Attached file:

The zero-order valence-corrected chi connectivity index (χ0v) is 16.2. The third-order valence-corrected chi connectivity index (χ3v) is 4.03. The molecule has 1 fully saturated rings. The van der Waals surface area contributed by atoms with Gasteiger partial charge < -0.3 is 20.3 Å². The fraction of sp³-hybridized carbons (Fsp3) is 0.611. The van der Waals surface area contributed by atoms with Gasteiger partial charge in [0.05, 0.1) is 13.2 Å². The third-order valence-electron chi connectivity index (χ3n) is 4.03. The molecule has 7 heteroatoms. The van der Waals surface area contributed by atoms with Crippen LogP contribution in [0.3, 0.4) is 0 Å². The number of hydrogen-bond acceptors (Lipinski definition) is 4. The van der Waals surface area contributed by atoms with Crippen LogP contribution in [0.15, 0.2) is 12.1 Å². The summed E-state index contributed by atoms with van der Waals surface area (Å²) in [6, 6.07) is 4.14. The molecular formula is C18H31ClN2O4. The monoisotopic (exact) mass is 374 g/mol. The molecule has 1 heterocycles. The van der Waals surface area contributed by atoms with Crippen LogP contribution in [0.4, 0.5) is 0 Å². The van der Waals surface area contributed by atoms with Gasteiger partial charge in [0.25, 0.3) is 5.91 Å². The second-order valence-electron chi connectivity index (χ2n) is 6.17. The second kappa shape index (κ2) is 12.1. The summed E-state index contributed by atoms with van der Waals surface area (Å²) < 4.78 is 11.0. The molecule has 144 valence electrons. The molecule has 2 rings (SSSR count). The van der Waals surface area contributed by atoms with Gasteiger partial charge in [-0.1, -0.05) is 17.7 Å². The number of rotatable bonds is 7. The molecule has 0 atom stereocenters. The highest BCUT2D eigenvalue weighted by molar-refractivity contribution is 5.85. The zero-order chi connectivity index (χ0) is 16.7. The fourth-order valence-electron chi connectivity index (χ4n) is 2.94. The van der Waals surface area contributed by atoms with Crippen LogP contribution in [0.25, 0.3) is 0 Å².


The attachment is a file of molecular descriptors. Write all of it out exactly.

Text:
The zero-order valence-corrected chi connectivity index (χ0v) is 16.2. The third-order valence-corrected chi connectivity index (χ3v) is 4.03. The molecule has 1 fully saturated rings. The van der Waals surface area contributed by atoms with Gasteiger partial charge < -0.3 is 20.3 Å². The fraction of sp³-hybridized carbons (Fsp3) is 0.611. The van der Waals surface area contributed by atoms with Gasteiger partial charge in [0.05, 0.1) is 13.2 Å². The third-order valence-electron chi connectivity index (χ3n) is 4.03. The molecule has 7 heteroatoms. The van der Waals surface area contributed by atoms with Crippen LogP contribution in [0.3, 0.4) is 0 Å². The number of hydrogen-bond acceptors (Lipinski definition) is 4. The van der Waals surface area contributed by atoms with Crippen LogP contribution in [0.15, 0.2) is 12.1 Å². The summed E-state index contributed by atoms with van der Waals surface area (Å²) in [6, 6.07) is 4.14. The molecular formula is C18H31ClN2O4. The monoisotopic (exact) mass is 374 g/mol. The molecule has 1 heterocycles. The van der Waals surface area contributed by atoms with Crippen LogP contribution in [0.4, 0.5) is 0 Å². The van der Waals surface area contributed by atoms with Gasteiger partial charge in [0.25, 0.3) is 5.91 Å². The second-order valence-electron chi connectivity index (χ2n) is 6.17. The second kappa shape index (κ2) is 12.1. The summed E-state index contributed by atoms with van der Waals surface area (Å²) < 4.78 is 11.0. The molecule has 144 valence electrons. The molecule has 2 rings (SSSR count). The van der Waals surface area contributed by atoms with Gasteiger partial charge in [-0.1, -0.05) is 17.7 Å². The number of rotatable bonds is 7. The molecule has 0 atom stereocenters. The highest BCUT2D eigenvalue weighted by molar-refractivity contribution is 5.85. The zero-order chi connectivity index (χ0) is 16.7. The fourth-order valence-electron chi connectivity index (χ4n) is 2.94. The van der Waals surface area contributed by atoms with Crippen LogP contribution in [0.25, 0.3) is 0 Å².